Friday, August 31, 2007

Can Publishing Be Better?

A little while back Literary Rejections on Display had some interesting stuff going on in the comments . A commenter who works in publishing wrote: "The publishing world is as good as it can be."

As someone who lived for ten years mostly off the fat of publishing-land, I'm not going to complain too loudly about it. But let me draw your attention to Exhibit A: The OJ Book.

Rejecting that book would have been a good first step toward rehabilitating the industry.


5 Red Pandas said...

I'm of the belief that most institutions could stand some improvement. Just as writers shouldn't take rejections personally (unless those rejections are done in a malicious and personal way), the publishing industry shouldn't take criticisms of the industry as a personal attack, but rather as a reminder that it's always good to take a step back and try to see what is working, and what isn't.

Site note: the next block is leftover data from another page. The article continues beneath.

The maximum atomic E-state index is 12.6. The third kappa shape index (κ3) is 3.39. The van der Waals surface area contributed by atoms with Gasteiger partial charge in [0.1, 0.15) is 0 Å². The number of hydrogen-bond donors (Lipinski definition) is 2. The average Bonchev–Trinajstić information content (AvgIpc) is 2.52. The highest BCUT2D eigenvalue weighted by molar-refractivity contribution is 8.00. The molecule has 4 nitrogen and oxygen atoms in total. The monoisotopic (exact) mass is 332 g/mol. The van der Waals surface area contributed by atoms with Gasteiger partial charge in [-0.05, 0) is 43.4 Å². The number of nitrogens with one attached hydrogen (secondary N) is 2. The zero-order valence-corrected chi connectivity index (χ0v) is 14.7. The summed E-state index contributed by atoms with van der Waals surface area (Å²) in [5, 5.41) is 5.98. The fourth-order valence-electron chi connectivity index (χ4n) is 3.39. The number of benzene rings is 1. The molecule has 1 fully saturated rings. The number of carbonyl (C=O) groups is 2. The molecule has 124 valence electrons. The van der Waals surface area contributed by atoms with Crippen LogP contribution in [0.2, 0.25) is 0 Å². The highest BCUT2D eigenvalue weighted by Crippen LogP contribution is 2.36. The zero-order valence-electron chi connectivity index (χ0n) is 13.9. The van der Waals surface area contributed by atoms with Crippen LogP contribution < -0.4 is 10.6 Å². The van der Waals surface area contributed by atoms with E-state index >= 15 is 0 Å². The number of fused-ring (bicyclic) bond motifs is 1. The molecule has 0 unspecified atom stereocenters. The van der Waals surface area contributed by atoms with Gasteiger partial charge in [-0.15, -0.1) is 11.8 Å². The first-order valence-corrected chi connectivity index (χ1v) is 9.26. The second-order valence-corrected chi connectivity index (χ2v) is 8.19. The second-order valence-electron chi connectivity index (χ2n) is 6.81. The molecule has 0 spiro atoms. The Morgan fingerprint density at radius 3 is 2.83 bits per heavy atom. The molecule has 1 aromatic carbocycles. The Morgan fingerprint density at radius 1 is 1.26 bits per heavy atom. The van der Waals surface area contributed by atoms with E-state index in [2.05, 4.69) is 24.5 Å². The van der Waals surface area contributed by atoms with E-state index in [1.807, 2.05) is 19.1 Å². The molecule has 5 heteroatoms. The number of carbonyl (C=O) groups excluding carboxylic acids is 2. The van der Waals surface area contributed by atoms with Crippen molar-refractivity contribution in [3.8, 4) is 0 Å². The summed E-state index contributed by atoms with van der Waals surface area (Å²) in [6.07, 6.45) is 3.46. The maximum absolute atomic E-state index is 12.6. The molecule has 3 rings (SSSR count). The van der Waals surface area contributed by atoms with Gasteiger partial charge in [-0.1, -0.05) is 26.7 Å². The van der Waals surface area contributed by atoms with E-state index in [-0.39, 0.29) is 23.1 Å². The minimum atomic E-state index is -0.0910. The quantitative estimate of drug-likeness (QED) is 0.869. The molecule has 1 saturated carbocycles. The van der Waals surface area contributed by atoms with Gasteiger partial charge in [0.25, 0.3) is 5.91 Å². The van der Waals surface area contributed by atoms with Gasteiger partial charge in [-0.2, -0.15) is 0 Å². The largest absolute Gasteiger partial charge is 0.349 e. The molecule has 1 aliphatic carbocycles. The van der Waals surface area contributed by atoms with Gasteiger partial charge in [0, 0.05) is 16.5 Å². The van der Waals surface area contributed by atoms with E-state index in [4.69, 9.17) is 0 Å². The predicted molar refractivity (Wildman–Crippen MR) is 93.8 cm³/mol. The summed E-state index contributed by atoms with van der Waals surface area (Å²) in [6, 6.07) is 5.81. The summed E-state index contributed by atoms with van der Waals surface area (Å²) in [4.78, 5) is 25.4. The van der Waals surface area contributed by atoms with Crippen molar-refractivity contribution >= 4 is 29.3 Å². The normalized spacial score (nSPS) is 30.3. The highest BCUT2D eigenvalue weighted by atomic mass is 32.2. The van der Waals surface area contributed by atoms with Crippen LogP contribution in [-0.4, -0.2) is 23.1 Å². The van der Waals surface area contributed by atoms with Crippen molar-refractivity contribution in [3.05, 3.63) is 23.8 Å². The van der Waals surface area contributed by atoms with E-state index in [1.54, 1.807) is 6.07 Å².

I've discussed this need to do some difficult, but honest, self-evaluation as a teacher and as a writer. Without that kind of scrutiny you usually don't improve.

It's when you think that you don't have anything else to learn that you begin to ossify and become obsolete and irrelevant.

Pete said...

An execrably immoral piece of writing, to be sure, but at least OJ won't make a dime off of it. The Goldman family gave the book its blessing.

As for rejections, I've found a surefire cure: stop worrying about getting published anywhere and everywhere, submit to just a few select venues, and laugh it off when the rejections arrive. Write for yourself first, and don't worry about getting validation from some overworked and underpaid editor. If the act of writing makes you happy, then that's all that really matters.